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Fears of possible Chinese ban on lower grade thermal coal imports loom


Fears of China moving to ban the import of lower grade coal have again resurfaced amid concern over the country's high pollution levels, with several market participants indicating that the government is seriously contemplating such a move this year.

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Chinese demand for lower grade Indonesian thermal coal has taken a hit after the Lunar New Year as traders and end-users snapped up such cargoes in December and January for first-quarter deliveries as they expected the ban to be implemented in the near term, sources said.

"I heard the Chinese government will definitely ban low-grade steam coal import within this year," a Hong Kong-based trader said.

A Singapore-based trader said that he expected China to push ahead with the ban as early as March 15.

An Indonesia-based trader said that he expected the ban to be implemented by April 15 and that would have a significant impact on lower grade coal prices.

The Hong Kong-based trader said that stocks of lower grade coal -- like 3,800 kcal/kg NAR or 4,200 kcal/kg GAR -- are high in China as traders stocked up such material before a potential ban was in place, but they have been unable to sell this coal to Chinese end-users at current market prices.

A source at a Chinese power utility said that the possible ban on lower grade coal imports was still being discussed.

"The government is serious this time due to rising pollution and public anger," he said, adding that several major miners in China were also lobbying hard to get the import ban in place in a bid to shore up domestic prices.

He said China's National Energy Administration was contemplating banning imports of coal with less than 3,941 kcal/kg NAR, sulfur above 1% or ash above 20%. For domestic coal, NEA is looking at minimum calorific value of 4,300 kcal/kg NAR, maximum ash of 30% and maximum sulfur of 2%, he said.

"Some of the dominant Chinese miners are looking to eradicate smaller miners with production of less than 0.3 million mt/year and stop coal from Mongolia," he added.

If this potential ban on imported coal with maximum ash of 20% is implemented, then South African and Australian coal would be significantly hit, he added.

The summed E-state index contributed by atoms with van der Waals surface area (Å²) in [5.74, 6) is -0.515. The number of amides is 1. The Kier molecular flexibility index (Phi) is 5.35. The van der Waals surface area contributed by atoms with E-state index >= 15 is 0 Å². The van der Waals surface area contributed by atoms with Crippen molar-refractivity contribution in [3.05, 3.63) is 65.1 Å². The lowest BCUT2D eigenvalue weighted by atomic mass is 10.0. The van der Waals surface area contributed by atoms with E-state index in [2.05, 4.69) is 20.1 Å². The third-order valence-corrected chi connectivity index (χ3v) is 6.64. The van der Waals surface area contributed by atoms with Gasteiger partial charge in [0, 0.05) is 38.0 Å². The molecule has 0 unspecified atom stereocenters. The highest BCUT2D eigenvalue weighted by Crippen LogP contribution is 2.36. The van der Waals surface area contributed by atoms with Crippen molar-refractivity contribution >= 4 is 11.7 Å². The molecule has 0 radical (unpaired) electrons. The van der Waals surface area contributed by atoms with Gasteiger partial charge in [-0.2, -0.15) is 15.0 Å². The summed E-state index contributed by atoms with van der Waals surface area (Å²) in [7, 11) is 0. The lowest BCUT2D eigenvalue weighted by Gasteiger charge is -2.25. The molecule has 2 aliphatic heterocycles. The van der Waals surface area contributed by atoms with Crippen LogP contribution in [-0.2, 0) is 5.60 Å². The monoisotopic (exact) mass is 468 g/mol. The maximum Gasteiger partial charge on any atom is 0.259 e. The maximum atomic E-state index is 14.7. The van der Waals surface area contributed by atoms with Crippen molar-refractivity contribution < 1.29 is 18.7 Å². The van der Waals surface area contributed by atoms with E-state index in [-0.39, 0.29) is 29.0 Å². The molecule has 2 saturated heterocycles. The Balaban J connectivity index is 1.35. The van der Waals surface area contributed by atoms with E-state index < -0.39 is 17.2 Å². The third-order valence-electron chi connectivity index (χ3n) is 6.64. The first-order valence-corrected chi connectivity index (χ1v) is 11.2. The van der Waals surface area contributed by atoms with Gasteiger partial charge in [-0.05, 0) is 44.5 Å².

A source at an Indonesian major lower grade coal producer said the ban was still under discussion and nothing had been decided yet.

He said that there were rumors that the potential ban could be based only on the heating value of the coal, rather than ash and sulfur levels.

A large Chinese utility has declined to enter into agreements with an Indonesian lower grade coal producer for second-quarter cargoes, he said, indicating that an announcement on the ban might be imminent.

However, he said other smaller utilities were still entering into deals to procure lower grade Indonesian coal like 3,700 kcal/kg NAR for deliveries in the second quarter.

"Either [these smaller utilities] know that nothing's going to happen or they are totally unaware of [the potential ban]," he said, adding that if the ban was to be implemented, such utilities could declare force majeure on the contracts and work their way out of the deals.


Domestic Chinese thermal coal prices have been in freefall since the Lunar New Year holidays as end-users are well-stocked and major miners like Shenhua and China Coal are offering discounts of up to Yuan 20/mt (about $3.25/mt) to lure buyers.

The Platts/Fenwei China Coal Index [CCI 1] for domestic 5,500 kcal/kg NAR thermal coal traded at Qinhuangdao has slumped 15% so far this year.

"The Indonesian market will be completely dependent on the Indian market [if the ban is implemented]," the Hong Kong-based trader said. "Indians have a reason to congratulate themselves as they [could be] the unique market for Indonesian coal," this trader added.

Last year, talks of banning import of coal with heating value lower than 3,940 kcal/kg NAR or coal with above 2% sulfur or ash more than 20% had surfaced in China due to environmental concerns but the National Energy Administration shelved the plan after strong protest from top Chinese utilities.

However, such talks have again gained traction this year amid growing concerns about pollution levels in China. Indonesia is a major supplier accounting for more than 90% of China's import of lignite coal.

In January this year, China imported as much as 26.5 million mt of thermal coal, with lignite accounting for about 7.9 million mt.

--Deepak Kannan,
--Edited by Maurice Geller,